New thoughts on accounting for tax
Donald Drysdale comments on a controversial new proposal on accounting for tax, offered by CAN as the first in a series of ‘corporate accountability standards’ to replace IFRS.
The Corporate Accountability Network (CAN), established earlier this year to ensure that accountancy fulfils the public purpose for which it was originally intended, may be expected to cause controversy within the profession.
Accountancy and tax justice campaigner Richard Murphy, who chairs CAN, has spoken of “accountancy in crisis” and sees a fundamental problem with existing accounting standards. He wants accounts to play a more effective role in society at large.
It is no accident that these views are emerging at the same time as the accountancy profession has succumbed to a succession of accounting failures – in which not only auditing but also accounting standards have been called into question.
Instead of reporting only to the providers of capital, CAN takes the radical view that accounts should serve all stakeholders of a company – the suppliers of its capital, its trading partners, its employees, regulators, tax authorities and civil society.
It suggests that this wider approach to accounting would make accounting and business responsible to all in society, reflecting the substantial privilege enjoyed by limited liability companies. Furthermore, it would also be appropriate in the case of charities and national, regional and local government.
CAN seeks to promote accounting with a public purpose by proposing Corporate Accountability Standards (CAS) as a direct challenge to standards currently in use as set by the International Financial Reporting Standards (IFRS) Foundation and other regulators.
Accounting for tax
In July CAN published a discussion document entitled ‘Corporate Accountability Standard 1: Taxation’ or CAS1, intended as the first in the series of alternative accounting standards.
CAS1 was produced to facilitate discussion on the need for a Corporate Accountability Standard on taxation. It emphasises that the issues it discusses do not necessarily reflect the Corporate Accountability Standard which might be issued in exposure draft format in due course.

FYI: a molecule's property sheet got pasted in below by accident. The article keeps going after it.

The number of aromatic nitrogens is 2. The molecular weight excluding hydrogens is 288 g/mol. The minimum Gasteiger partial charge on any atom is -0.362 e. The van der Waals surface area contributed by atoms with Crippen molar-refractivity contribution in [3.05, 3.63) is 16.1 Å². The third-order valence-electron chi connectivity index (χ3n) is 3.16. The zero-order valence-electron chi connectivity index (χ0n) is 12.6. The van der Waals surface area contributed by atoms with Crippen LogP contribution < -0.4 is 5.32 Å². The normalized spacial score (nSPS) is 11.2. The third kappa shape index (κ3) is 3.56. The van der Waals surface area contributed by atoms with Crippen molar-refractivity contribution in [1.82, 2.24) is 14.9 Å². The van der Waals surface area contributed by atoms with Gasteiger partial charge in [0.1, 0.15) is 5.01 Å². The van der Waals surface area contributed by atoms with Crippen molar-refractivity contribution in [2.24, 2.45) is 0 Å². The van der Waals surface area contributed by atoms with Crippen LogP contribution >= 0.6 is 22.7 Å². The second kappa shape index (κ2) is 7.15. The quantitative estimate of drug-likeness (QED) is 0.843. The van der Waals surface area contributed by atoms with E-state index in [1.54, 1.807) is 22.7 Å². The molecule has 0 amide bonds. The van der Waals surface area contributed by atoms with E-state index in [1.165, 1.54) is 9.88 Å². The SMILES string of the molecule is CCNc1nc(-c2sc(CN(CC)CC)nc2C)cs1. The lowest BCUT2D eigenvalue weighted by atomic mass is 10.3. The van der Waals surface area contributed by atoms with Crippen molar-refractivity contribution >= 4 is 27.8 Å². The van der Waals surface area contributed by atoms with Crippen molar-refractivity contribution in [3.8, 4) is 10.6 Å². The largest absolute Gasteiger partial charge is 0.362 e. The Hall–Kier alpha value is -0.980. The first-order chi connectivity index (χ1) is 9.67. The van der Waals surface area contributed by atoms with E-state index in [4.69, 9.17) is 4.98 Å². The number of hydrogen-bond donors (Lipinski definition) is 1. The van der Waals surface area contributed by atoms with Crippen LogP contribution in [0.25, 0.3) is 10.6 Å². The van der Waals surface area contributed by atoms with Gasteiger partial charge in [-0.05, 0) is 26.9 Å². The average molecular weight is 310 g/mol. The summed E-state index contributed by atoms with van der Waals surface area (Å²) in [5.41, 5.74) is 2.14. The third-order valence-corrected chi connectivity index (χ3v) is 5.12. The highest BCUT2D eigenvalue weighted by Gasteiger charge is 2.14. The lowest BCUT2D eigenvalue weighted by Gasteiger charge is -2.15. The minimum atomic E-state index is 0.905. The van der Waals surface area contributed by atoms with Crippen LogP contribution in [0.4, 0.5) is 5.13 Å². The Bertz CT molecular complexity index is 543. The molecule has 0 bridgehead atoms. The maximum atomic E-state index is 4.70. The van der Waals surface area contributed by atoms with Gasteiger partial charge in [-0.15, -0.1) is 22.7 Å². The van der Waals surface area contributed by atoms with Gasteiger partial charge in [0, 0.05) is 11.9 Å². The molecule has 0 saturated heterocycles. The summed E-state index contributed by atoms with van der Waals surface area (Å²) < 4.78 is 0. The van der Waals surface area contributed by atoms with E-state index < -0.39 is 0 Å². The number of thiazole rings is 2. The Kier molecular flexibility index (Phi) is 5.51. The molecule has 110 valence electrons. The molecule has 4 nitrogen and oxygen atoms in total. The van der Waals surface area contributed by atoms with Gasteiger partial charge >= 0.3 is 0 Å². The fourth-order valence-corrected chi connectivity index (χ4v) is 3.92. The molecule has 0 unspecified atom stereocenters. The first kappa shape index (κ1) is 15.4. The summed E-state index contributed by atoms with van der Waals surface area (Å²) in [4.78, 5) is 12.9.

Taking the interests of all stakeholder groups into account, CAN suggests a very different reporting standard. CAS1 contains the following new or innovative features:
- significantly enhanced reporting on tax risk and related governance mechanisms;
- full country-by-country reporting for all multinational reporting entities;
- enhanced reporting for corporate income taxes – particularly the separation of current and deferred tax reporting, enhanced tax reconciliations disclosing effective tax rates paid, accounting proof showing that corporation tax liabilities declared are actually paid, and disclosure of when deferred tax liabilities or assets might result in cash paid or received;
- disclosure (as suggested for corporate income tax) for sales and value-added taxes, employment taxes, and taxes deducted from employees; and
- additional data to explain tax paid in the extractive industries, on a project basis.
The standard would be extended to governments (whether national, state, regional or local), requiring every level of government to account for the taxes it expects to be paid and those it actually receives, and incorporating a standard for tax gap reporting.
CAS1 would apply to all but the very smallest reporting entities. It is suggested that it would apply to all reporting entities, except those with unlimited liability and less than 50 employees and those with limited liability and less than 25 employees.
Materiality would be considered relative to the interests of the various stakeholders – not those of the reporting entity alone. The rationale for this is that the impact on stakeholders (especially employees) can be equivalent whatever the size of the reporting entity.
CAS1 would help civil society to hold both companies and governments to account. All reporting entities, including governments, would be substantially more accountable to their stakeholders for the tax liabilities that they owe, handle or manage in a wide range of capacities.
CAN regards this enhanced focus as essential, given the significance of tax in almost every economy and the fact that very large numbers of companies fail because of their inability to manage and settle their tax liabilities.
It claims that CAS1 would deliver more information to the directors of most companies, on the tax management of the entities for which they are responsible, than many of them would ever have received to date.
The standard would facilitate better-informed political debate on tax issues. It would reassure investors, or worry them, resulting in a better allocation of capital in financial markets. It would help trading partners and employees to make better decisions on their own risks.
According to CAN, there is “…a fundamental problem with existing accounting standards. The plethora of accounting failures in recent years has not just happened because of poor auditing, although that has contributed. The rules of accounting have also failed society, quite badly. This is because IFRS accounting standards are not fit for purpose.”
It is not for me to predict how ICAS and the other established accountancy bodies may react to the publication of CAN’s proposed Corporate Accountability Standards.
Murphy is a chartered accountant and political economist with a high profile as a seasoned campaigner. He has a track record of raising controversial accounting, tax and economic issues, and a reputation for persistence.
If his radical views on accounting standards succeed in generating useful debate, readers might find it helpful to have studied the approach taken in CAS1.
Article supplied by Taxing Words Ltd